The study of people in 10 European countries who were followed for an average of 13 years. In that time, there were about 26,000 deaths.
People who consumed more than 160 grams of processed meat a day — about two sausages and a slice of bacon — were 44 per cent more likely to die over the course of the study compared with those eating about 20 grams.
"The results of our analysis support a moderate postive association between processed meat consumption and mortality, in particular due to cardiovascular diseases, but also to cancer," Prof. Sabine Rohrmann from the University of Zurich and his co-authors concluded in this week's issue of the journal BMC Medicine.
The researchers estimated three per cent of premature deaths could be prevented if all participants had eaten the lowest amount of processed meat.
"As processed meat consumption is a modifiable risk factor, health promotion activities should include specific advice on lowering processed meat consumption," they recommended.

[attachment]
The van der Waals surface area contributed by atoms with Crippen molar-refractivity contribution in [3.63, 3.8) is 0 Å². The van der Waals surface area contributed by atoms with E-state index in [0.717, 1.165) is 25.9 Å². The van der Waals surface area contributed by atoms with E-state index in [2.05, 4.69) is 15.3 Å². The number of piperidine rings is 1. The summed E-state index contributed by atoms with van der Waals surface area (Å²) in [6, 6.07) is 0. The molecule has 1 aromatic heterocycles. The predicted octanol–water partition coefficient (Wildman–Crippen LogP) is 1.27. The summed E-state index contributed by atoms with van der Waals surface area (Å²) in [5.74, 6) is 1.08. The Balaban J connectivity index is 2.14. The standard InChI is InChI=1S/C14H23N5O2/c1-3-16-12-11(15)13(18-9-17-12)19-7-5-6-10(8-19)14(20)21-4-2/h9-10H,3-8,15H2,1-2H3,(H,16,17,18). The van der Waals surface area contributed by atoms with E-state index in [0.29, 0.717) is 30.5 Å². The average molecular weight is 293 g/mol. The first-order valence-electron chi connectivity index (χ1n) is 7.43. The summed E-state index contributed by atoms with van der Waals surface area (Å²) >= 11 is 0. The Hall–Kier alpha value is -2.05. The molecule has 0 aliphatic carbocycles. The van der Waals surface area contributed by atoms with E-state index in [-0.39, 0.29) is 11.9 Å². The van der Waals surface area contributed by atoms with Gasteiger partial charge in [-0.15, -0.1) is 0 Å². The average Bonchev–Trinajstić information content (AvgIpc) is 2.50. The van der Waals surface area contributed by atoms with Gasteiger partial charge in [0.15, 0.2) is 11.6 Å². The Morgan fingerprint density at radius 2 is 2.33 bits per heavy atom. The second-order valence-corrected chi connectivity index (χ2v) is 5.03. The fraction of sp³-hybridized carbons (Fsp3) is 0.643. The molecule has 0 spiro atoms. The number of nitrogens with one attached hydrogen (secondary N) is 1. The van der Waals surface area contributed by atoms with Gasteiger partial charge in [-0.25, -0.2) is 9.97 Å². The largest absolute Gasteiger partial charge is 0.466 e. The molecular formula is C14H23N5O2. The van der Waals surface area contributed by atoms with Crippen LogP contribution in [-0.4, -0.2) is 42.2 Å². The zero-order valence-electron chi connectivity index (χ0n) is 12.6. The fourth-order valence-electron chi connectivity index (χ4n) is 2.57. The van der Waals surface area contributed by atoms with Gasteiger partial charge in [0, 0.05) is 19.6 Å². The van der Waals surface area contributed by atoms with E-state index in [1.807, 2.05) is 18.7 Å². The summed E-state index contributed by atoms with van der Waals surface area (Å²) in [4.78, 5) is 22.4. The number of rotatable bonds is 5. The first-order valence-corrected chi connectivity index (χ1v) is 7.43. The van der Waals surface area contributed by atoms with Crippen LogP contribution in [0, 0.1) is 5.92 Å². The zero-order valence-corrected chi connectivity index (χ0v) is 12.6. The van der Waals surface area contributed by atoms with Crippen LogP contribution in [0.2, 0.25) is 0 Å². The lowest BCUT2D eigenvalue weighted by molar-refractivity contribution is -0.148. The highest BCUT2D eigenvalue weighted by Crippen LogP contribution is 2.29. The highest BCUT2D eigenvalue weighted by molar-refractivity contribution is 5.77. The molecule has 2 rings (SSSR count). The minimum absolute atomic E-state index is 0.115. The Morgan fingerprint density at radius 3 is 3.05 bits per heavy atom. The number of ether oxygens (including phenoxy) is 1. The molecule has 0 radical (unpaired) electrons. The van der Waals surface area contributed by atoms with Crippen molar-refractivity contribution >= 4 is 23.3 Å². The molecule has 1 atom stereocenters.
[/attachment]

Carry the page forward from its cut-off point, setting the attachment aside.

There was no association between non-processed poultry, such as plain chicken breasts, and premature death.
"While we are focusing on processed meats, the other benefit of the study is to show what we need to do is to have a rounded intake of alternative protein," said Tracy Parker, a dietician with the British Heart Foundation.
The association held up after considering other risk factors. Men and women who ate the most processed meat ate the fewest fruit and vegetables and were more likely to smoke. Men who ate a lot of meat also tended to drink the most alcohol.